UN gives military action against Lord’s Resistance Army thumbs up

The UN Security Council (UNSC) has commended Uganda, southern Sudan and the Democratic Republic of Congo for a successful recent multinational operation against the Lord’s Resistance Army (LRA) who have been waging a brutal and ill-understood insurgency against Uganda for 20 years.
Troops from the three countries targeted bases of the Lord’s Resistance Army in eastern Congo earlier this month after rebel leader Joseph Kony failed to sign a final peace accord and rebels attacked civilians in Congo and Sudan, the Associated Press reports.
Uganda said on Sunday that more than 70 percent of the camps used by the LRA in remote areas of eastern Congo have been destroyed.
A statement approved Monday by all 15 Security Council members “commends the states in the region for their increased cooperation, and welcomes the joint efforts they have made to address the security threat posed by the LRA.”
The UNSC called on Uganda, southern Sudan and Congo to ensure that their military actions comply with international human rights, humanitarian and refugee laws — and that their troops “take appropriate measures to protect civilians.”
The LRA has waged one of Africa’s longest and most brutal rebellions, drawing in northern Uganda, eastern Congo and southern Sudan. It is accused by the UN and human rights groups of cutting off civilians’ tongues and lips and kidnapping thousands of children for soldiers and sex slaves.
The LRA insurgency and the Ugandan government’s response have left at least 100 b000 people dead and forced over two million people to flee their homes.
Peace talks between the LRA and the Ugandan government have stalled because rebel leaders want guarantees they will not be arrested under international warrants. Kony and other top LRA members are accused by the International Criminal Court in The Hague, Netherlands, of war crimes and crimes against humanity.
UN News Centre adds that the UNSC also strongly condemned recent attacks by the LRA in the DRC and southern Sudan, and demanded that it immediately sign a previously negotiated peace accord.
A presidential statement, read out by Ambassador Nevin Jurica of Croatia, which holds this month`s rotating presidency of the 15-member body, condemned the repeated failure of LRA leader Joseph Kony to sign the Final Peace Agreement negotiated between the Government of Uganda and LRA.
It recalled that the International Criminal Court (ICC) had issued arrest warrants for “certain LRA leaders” on charges of war crimes and crimes against humanity, including murder, rape and the enlistment of children through abduction.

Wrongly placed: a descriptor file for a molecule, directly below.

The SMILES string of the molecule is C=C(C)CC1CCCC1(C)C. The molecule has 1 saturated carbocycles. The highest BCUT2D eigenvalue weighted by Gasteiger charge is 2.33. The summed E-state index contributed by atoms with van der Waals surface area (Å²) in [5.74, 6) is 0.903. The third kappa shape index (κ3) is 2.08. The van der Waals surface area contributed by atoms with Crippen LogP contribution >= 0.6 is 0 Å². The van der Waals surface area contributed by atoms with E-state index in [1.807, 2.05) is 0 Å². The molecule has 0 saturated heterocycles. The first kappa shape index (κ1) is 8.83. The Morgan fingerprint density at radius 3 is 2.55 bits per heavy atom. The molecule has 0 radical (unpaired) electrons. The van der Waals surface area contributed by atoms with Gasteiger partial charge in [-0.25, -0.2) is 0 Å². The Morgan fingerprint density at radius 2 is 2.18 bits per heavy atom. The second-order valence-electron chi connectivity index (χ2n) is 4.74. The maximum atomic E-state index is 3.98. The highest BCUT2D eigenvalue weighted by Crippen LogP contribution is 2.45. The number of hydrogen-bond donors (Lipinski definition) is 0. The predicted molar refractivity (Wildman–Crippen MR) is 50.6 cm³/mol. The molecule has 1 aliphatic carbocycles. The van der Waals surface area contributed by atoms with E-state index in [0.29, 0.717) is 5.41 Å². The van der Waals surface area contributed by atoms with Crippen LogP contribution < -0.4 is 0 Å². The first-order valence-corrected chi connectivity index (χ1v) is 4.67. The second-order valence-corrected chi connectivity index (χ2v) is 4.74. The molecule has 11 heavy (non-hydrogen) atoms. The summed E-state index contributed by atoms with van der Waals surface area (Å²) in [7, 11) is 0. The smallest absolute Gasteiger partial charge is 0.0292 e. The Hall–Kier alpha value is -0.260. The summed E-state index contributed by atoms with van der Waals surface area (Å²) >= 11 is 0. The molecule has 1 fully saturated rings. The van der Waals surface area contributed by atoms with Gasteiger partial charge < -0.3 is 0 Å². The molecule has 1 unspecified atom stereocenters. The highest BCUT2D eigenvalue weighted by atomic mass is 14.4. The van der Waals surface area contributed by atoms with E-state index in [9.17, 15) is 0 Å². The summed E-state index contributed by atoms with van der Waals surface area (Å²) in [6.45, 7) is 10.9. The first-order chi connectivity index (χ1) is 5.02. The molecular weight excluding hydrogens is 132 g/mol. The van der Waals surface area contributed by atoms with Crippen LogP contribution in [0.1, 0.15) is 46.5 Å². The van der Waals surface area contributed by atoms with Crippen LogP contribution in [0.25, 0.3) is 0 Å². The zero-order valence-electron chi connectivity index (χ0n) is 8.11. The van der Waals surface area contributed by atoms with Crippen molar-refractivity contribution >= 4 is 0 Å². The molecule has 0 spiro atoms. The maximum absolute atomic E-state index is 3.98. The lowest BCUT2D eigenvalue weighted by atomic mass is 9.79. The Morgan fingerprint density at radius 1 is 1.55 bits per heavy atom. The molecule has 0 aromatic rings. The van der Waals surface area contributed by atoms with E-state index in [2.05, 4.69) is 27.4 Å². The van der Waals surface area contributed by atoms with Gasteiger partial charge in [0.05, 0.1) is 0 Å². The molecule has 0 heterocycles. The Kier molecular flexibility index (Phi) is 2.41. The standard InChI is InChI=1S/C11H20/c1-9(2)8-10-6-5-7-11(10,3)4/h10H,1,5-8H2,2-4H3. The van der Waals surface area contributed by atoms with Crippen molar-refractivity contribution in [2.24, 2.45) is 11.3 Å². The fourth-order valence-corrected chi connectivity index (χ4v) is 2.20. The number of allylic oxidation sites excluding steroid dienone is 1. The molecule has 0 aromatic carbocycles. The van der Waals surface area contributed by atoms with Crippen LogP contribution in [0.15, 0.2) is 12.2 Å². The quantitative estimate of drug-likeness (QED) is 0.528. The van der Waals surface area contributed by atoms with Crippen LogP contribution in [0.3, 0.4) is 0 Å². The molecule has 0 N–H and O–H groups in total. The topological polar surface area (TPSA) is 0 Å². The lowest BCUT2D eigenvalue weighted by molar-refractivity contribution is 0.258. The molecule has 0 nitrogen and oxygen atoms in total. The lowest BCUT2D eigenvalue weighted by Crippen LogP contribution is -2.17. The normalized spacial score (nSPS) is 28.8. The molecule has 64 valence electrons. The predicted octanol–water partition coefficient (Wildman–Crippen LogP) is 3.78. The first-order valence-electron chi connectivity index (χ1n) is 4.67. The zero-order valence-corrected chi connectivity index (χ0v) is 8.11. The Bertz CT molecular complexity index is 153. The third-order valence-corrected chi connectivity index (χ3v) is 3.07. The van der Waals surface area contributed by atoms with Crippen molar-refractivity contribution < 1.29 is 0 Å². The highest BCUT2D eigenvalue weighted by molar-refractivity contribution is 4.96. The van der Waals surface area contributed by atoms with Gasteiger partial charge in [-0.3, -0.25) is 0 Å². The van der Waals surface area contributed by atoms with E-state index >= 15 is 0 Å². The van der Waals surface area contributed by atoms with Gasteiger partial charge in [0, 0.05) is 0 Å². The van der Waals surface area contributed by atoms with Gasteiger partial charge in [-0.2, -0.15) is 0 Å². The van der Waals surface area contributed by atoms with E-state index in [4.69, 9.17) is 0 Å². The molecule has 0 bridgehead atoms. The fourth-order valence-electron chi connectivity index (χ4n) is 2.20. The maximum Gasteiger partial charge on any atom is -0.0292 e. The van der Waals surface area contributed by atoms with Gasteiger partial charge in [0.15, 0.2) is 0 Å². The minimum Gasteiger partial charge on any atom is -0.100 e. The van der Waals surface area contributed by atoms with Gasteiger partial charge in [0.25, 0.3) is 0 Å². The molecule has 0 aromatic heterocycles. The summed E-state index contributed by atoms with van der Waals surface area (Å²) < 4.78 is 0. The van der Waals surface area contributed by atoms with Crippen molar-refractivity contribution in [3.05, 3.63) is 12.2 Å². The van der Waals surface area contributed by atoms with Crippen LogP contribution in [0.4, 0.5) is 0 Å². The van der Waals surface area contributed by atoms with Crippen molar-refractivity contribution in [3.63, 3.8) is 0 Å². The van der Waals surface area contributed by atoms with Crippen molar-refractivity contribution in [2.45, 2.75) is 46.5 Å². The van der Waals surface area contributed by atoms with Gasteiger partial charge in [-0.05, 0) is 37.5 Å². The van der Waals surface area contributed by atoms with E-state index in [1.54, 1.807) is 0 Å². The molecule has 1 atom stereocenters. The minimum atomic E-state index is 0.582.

The ICC issued arrest warrants for Kony and two other LRA leaders, Okot Odhiambo and Dominic Ongwen, in 2005.
“The Council reiterates its deep concern at the long-running and brutal insurgency by the LRA, which has caused the death, abduction and displacement of thousands of innocent civilians in Uganda, the Sudan and the Democratic Republic of the Congo,” the statement said. “It demands that the LRA cease its recruitment and use of children and that it release immediately all women, children and other non-combatants.”
Noting that “it attaches vital importance to promoting justice and the rule of law, including respect for human rights, as an indispensable element for lasting peace,” the Council reaffirmed that “ending impunity is essential for a society recovering from conflict to come to terms with past abuses committed against civilians and to prevent their recurrence.”
It called on the LRA to sign the peace accord immediately and begin the process of disarmament, demobilization and reintegration to ensure a peaceful, political solution to the 21-year-long conflict.
The Council welcomed the re-establishment of peace and security in northern Uganda, which has seen the LRA disperse into Southern Sudan and eastern DRC, and called on the Ugandan Government to accelerate reconciliation, recovery and development in the north by disbursing anticipated financing without delay.
Reuters meanwhile reports that Kony escaped the attack by regional armies and is hiding in Uganda near the border with the Central African Republic.
“He is somewhere very near there (Central African Republic),” LRA spokesman David Matsanga told a news conference in Nairobi, declining to be more precise.
“The entire LRA command is intact and was not destroyed by the operation,” added Matsanga, who said he spoken to Kony a few days earlier.
Matsanga said Kony had instructed him to tell the world that he was ready to resume talks but at a neutral venue such as Tanzania or South Africa and under a new mediator to replace South Sudan’s Vice President Riek Machar.
Uganda’s government has said it will ask the U.N. Security Council to suspend the warrants after the rebels lay down their arms but Kony remains suspicious.
“The LRA wants to reiterate its stand and reaffirm its total and unequivocal support for the peace process despite the failed attacks on its forces in Garamba,” Matsanga said.